March 17, 2017 is the World Sleep Day
SLEEP DISORDERS MAY AFFECT HEALTH, PERFORMANCE AT WORK AND
QUALITY OF LIFE
Management of sleep disorders may result in significant improvement of general health.
The first step is talk to the primary care provider.
Abano Terme (PD), March 16, 2017 – Social media use is rapidly increasing, as well as daytime and bedtime use of computers, including devices such as smartphones, tablets and laptops. Work, stress, menopause, advancing age or a variety of underlying medical conditions affecting the general population, may be responsible for those nights of missed sleep, until getting back to a normal pattern becomes increasingly difficult. An estimated 9 million people in Italy suffer from sleep disorders, that partially contribute to poorer work performance, general health and quality of life.
A cross-national study1 of sleep problems conducted in 5 European countries, including Italy, involved 62,000 adults with a diagnosis of insomnia, with or without medication, and a control group. A significant association was observed between the presence of insomnia and health-related quality of life, work productivity loss, and healthcare resource use (i.e., visits/hospitalization). Specifically, patients with insomnia reported greater overall work impairment (38.74% vs. 14.86%), significantly more absenteeism and activity impairment, as well as healthcare resource use and more physician visits in the past 6 months (9.10 vs. 4.08).
A good night’s sleep is a key factor for good health and well-being. ‘Sleep –possibly quality sleep – is as important to our health and well-being as good nutrition and exercise – says Prof. Lino Nobili, Specialist in Neurophysiopathology and Neuropsychiatry, Scientific Coordinator of the Sleep&Health Project (Progetto Sonno&Salute). Situations affecting the quality and quantity of sleep, especially for long periods of time, may have an impact on mental state and detrimental effects on cognitive function, and may result in endocrine, immunologic and cardiovascular alterations. Early intervention on sleep disorders is also recognised as being essential to improve general health status of patients’.
The choice of treatment should be individualized according to the type of sleep disturbance and the patient’s general condition. The first step in treatment for insomnia involves consulting with the healthcare provider to discuss and treat the underlying cause that may be contributing to the disorder. However, insomnia may sometimes persist after the underlying condition is treated. Then, the two main treatment options are medical (medical includes medications, and PAP therapy for insomniacs due to sleep apnea) and behavioral. “A number of approaches have been taken to modify unwanted behaviors that can cause or worsen insomnia. Generally, they aim at identifying and changing the thoughts, habits and behaviors that interfere with sleep, as well as lowering overall levels of anxiety and worry related with sleep (“the fear of not being able to sleep”). International treatment guidelines for the treatment of sleep disorders recommend sedative-hypnotic medications with a short half-life and prolonged-release melatonin (PRM) 2 mg approved as a drug.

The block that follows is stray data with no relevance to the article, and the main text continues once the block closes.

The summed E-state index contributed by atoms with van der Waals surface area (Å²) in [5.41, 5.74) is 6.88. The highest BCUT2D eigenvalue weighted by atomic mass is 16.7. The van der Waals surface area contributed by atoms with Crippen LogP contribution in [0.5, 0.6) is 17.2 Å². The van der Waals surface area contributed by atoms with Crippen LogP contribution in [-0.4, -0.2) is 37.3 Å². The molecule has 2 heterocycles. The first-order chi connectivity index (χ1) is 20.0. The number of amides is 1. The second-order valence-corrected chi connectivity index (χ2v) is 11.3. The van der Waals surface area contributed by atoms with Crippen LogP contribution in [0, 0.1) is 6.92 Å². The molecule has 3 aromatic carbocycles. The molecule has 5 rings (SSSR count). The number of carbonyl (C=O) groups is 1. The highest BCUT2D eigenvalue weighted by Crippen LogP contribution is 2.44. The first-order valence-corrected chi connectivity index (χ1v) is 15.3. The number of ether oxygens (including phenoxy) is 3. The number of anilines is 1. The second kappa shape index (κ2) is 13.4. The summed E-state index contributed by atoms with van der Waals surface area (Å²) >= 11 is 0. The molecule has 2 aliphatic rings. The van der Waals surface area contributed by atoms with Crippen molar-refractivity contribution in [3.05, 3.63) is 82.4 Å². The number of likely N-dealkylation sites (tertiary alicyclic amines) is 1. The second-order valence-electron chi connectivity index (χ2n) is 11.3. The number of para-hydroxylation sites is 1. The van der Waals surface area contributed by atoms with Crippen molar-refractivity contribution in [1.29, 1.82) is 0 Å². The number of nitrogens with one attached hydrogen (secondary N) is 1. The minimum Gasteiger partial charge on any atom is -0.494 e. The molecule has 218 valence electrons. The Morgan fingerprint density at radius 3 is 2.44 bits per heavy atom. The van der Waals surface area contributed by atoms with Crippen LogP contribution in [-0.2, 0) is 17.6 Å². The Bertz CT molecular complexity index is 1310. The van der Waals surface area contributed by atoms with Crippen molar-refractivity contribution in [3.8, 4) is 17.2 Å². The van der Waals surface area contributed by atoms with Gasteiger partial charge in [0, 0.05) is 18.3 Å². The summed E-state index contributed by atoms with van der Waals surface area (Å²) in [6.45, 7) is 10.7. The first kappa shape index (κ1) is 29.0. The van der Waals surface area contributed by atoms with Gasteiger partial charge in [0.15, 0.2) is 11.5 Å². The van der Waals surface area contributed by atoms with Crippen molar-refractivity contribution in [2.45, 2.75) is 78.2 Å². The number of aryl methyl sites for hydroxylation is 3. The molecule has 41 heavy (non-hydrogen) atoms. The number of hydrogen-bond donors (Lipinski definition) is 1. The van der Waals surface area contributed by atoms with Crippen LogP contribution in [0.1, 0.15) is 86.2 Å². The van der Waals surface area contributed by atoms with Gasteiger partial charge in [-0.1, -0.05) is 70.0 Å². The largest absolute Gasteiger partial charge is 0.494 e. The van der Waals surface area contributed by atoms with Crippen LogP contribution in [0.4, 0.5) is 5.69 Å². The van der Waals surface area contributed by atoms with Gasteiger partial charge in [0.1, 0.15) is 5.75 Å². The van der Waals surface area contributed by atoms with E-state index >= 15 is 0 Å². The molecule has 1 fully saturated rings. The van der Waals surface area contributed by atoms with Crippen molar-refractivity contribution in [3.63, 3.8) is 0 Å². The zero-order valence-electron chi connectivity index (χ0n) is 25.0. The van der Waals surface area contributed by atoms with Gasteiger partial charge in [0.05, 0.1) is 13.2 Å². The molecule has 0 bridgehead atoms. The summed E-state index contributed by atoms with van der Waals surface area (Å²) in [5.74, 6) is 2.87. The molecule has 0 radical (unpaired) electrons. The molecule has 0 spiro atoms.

Treatment with hypnotics should be short-term and not exceed 4 weeks. In fact, they tend to gradually lose their efficacy when taken on a nightly basis in the long-term, as well as have side effects that can further disrupt sleep. We must also keep in mind that these medications can have residual negative daytime effects, such as sleepiness and alterations of cognitive performance (memory loss, attention deficits) that may interfere with activities of daily living, including driving and operating machinery. Therefore, optimal treatment should use the lowest effective dose. Prolonged-release melatonin 2 mg may be used short-term to improve quality of sleep in people ≥ 55 years, but can be also used in adult patients younger than 55 years. Melatonin is a naturally occurring hormone mainly released from the pineal gland in the head. It has a key role in regulating the sleep-wake cycle, thereby melatonin facilitates the feeling of sleepiness and the ability to induce and maintain sleep. Clinical studies have demonstrated that the prolonged-release formulation of melatonin, PRM 2mg, significantly decreases time getting to sleep, and improves quality of sleep and next-day alertness. Treatment for 13 consecutive weeks ensures a continued effect of PRM 2 mg, with no evidence of dependence and no impact on daytime performance.” summarizes Prof. Nobili.
The SONNO & SALUTE project was born within this context, thanks to the contribution of an Italian pharma company, Fidia Farmaceutici: April through September 2017, the Project will be touring in several regions across Italy, namely Veneto, Lombardy, Piedmont, Liguria, Friuli Venezia Giulia, Emilia Romagna, Tuscany, Lazio, Abruzzo, Apulia, Calabria, Sardinia and Sicily. The project is part of the awareness activities of the World Sleep Day 2017 and falls under the aegis of the World Sleep Society. It has been developed by sleep scientists and experts and is dedicated to GPs, with the aim to advance, also in Italy, knowledge about sleep health and disorders. The goal and purpose of this Project is the early recognition of patients with insomnia or other sleep disorders, to expedite most appropriate treatment approach.